WASHINGTON tends to see political campaigns as national struggles. But in this heterogeneous country, election results, especially in the off-year, flow as well from local choices. "All politics," Tip O'Neill likes to say, "is local." While that may overstate the case, it's true that campaigns are one way in which the regions of the country educate each other about their differences.
In the Silicon Valley, in Texas' oil towns, in the Southeast (except for steel-producing Alabama), the recession is only starting to hurt, and it seems temporary. This may also be true of parts of the Snow Belt that in other years have had declining economies: New England, New York City, parts of Pennsylvania and here in the Washington area.
You get quite another picture in the industrial heartland, west of the Appalachians and centering on the Great Lakes. There aging industries seem to be in irreversible decline. No one expects the auto, steel or rubber industries ever again to employ as many workers as they did in the late '70s. Foreign competition, outdated plants, overpaid workers, unimaginative managements -- these are all blamed for the region's agony, though the coup de gr.ace was administered by the oil price shock of 1979. The reflex of the heartland voters is to support Democrats in recessions, and the Democrats hope to win more seats there than was predicted even a few weeks ago. But these voters seem uncertain that even the Democrats have an answer for their problems. So the old reflexes -- based on confidence in politicians' solutions -- may not necessarily be forthcoming.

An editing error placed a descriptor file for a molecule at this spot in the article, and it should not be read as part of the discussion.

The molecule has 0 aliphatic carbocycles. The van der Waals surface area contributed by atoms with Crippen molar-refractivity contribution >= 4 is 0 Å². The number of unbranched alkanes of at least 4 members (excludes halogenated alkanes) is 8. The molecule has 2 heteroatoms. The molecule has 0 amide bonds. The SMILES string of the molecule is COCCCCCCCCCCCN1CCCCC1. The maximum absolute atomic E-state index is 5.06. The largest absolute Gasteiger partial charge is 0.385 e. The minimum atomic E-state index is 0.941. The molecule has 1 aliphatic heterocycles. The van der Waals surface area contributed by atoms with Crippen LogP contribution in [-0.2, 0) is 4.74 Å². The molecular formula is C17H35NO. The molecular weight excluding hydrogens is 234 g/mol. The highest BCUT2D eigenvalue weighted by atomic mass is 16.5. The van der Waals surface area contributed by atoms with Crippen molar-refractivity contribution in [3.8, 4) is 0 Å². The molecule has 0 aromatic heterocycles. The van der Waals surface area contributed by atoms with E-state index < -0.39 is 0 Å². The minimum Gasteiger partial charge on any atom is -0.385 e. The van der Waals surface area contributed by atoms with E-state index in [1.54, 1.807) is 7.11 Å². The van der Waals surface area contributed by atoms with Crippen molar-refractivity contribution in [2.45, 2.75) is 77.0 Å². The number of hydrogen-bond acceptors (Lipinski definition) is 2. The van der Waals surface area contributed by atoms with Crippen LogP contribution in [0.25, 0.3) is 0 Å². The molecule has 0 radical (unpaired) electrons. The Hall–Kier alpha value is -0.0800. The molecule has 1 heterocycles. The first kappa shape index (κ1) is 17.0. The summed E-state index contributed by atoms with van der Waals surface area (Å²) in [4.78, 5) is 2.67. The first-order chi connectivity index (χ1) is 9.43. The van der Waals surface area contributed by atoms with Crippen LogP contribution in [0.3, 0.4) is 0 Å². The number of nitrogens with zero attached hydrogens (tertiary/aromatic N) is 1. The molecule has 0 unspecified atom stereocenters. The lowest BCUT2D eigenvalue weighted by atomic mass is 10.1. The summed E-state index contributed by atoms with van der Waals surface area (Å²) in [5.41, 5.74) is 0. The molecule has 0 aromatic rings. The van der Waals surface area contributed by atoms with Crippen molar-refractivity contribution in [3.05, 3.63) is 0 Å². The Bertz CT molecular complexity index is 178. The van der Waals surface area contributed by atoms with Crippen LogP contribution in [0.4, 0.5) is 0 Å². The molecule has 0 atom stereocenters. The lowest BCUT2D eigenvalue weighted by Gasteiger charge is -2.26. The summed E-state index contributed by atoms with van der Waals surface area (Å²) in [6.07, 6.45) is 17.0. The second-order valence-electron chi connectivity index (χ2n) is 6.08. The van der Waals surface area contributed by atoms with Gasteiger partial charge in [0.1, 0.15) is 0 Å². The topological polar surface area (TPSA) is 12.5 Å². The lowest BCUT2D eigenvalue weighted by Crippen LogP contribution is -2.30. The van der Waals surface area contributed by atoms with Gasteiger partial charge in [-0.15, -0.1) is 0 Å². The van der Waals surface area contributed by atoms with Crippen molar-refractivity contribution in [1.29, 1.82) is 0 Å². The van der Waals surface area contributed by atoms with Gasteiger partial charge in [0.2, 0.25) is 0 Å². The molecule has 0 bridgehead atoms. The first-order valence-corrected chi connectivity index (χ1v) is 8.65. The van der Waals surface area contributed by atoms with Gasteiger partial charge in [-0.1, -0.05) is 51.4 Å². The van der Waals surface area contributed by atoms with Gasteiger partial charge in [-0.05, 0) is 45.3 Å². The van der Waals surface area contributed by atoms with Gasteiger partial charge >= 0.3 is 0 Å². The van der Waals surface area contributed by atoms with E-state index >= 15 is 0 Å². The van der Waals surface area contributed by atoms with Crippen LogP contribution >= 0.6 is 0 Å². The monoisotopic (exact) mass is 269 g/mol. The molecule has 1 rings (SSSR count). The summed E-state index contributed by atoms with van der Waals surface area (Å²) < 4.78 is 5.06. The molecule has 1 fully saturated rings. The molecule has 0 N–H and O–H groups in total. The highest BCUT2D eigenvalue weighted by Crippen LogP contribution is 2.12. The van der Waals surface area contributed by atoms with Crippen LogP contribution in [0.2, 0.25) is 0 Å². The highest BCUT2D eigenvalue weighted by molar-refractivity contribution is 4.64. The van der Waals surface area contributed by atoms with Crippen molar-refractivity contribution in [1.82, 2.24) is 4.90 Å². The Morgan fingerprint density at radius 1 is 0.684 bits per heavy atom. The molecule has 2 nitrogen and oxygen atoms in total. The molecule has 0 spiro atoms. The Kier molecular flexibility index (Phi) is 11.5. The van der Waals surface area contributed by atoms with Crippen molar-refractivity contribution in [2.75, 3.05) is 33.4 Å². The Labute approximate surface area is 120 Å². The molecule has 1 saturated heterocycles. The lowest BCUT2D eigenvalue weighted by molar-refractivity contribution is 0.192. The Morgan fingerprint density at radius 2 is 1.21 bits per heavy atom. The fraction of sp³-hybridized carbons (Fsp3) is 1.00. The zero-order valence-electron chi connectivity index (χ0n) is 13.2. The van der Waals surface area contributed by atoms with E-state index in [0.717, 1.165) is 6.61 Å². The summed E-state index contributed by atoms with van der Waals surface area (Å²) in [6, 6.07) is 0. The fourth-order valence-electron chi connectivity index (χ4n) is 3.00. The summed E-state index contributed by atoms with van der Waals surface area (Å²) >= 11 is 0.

The Pacific Northwest and the Great Plains states are also hard hit by the recession, but their problems seem more curable. People expect that sooner or later the lumber and paper industries and wheat, corn and soybean prices will come back. Voters there may swing to the Democrats in the hope that they can accelerate that recovery.
In a sense, we have become two nations: one that hopes good times will return, though it is not exactly sure how, and one that fears the good times it knew will never return, and has no confidence that anyone can produce something better. When we look at the election returns, we need almost to look at these two nations separately. The desperation one finds in the industrial heartland is not seen in most other regions. There our economic problems, while severe, still seem possible to ease, if not end.